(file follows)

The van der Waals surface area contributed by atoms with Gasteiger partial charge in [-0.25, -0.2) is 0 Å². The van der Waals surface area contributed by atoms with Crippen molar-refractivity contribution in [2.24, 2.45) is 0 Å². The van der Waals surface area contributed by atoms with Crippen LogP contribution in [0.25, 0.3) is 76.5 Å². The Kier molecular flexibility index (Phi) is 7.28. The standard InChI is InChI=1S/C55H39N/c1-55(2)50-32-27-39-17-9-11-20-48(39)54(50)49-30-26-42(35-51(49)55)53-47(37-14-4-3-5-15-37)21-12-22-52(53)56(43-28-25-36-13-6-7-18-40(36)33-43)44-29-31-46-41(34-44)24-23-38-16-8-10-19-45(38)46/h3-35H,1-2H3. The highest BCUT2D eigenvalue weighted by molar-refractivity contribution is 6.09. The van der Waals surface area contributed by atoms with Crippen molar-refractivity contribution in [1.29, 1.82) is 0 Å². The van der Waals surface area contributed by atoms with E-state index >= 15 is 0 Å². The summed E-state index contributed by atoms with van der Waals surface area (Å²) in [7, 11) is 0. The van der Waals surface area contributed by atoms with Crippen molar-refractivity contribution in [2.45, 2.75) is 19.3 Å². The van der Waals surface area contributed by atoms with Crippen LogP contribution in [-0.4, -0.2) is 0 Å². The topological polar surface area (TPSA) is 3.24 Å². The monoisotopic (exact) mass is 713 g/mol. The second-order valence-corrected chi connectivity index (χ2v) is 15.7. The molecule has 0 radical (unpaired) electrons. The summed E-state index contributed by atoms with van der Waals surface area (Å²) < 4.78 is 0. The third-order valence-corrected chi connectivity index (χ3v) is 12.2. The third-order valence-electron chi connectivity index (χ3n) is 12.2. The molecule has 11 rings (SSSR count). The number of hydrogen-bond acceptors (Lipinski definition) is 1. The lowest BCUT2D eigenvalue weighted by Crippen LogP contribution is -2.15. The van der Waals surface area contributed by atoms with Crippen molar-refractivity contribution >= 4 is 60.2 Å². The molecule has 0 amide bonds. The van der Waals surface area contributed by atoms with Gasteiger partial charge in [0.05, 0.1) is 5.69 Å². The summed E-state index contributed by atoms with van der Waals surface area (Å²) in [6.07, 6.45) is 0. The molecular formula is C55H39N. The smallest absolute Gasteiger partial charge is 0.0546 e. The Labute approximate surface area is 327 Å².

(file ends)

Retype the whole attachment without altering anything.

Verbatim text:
The van der Waals surface area contributed by atoms with Gasteiger partial charge in [-0.25, -0.2) is 0 Å². The van der Waals surface area contributed by atoms with Crippen molar-refractivity contribution in [2.24, 2.45) is 0 Å². The van der Waals surface area contributed by atoms with Crippen LogP contribution in [0.25, 0.3) is 76.5 Å². The Kier molecular flexibility index (Phi) is 7.28. The standard InChI is InChI=1S/C55H39N/c1-55(2)50-32-27-39-17-9-11-20-48(39)54(50)49-30-26-42(35-51(49)55)53-47(37-14-4-3-5-15-37)21-12-22-52(53)56(43-28-25-36-13-6-7-18-40(36)33-43)44-29-31-46-41(34-44)24-23-38-16-8-10-19-45(38)46/h3-35H,1-2H3. The highest BCUT2D eigenvalue weighted by molar-refractivity contribution is 6.09. The van der Waals surface area contributed by atoms with Crippen molar-refractivity contribution in [1.29, 1.82) is 0 Å². The van der Waals surface area contributed by atoms with E-state index >= 15 is 0 Å². The summed E-state index contributed by atoms with van der Waals surface area (Å²) in [7, 11) is 0. The van der Waals surface area contributed by atoms with Crippen molar-refractivity contribution in [2.45, 2.75) is 19.3 Å². The van der Waals surface area contributed by atoms with Crippen LogP contribution in [-0.4, -0.2) is 0 Å². The topological polar surface area (TPSA) is 3.24 Å². The monoisotopic (exact) mass is 713 g/mol. The second-order valence-corrected chi connectivity index (χ2v) is 15.7. The molecule has 0 radical (unpaired) electrons. The summed E-state index contributed by atoms with van der Waals surface area (Å²) < 4.78 is 0. The third-order valence-corrected chi connectivity index (χ3v) is 12.2. The third-order valence-electron chi connectivity index (χ3n) is 12.2. The molecule has 11 rings (SSSR count). The number of hydrogen-bond acceptors (Lipinski definition) is 1. The lowest BCUT2D eigenvalue weighted by Crippen LogP contribution is -2.15. The van der Waals surface area contributed by atoms with Crippen molar-refractivity contribution >= 4 is 60.2 Å². The molecule has 0 amide bonds. The van der Waals surface area contributed by atoms with Gasteiger partial charge in [0.05, 0.1) is 5.69 Å². The summed E-state index contributed by atoms with van der Waals surface area (Å²) in [6.07, 6.45) is 0. The molecular formula is C55H39N. The smallest absolute Gasteiger partial charge is 0.0546 e. The Labute approximate surface area is 327 Å².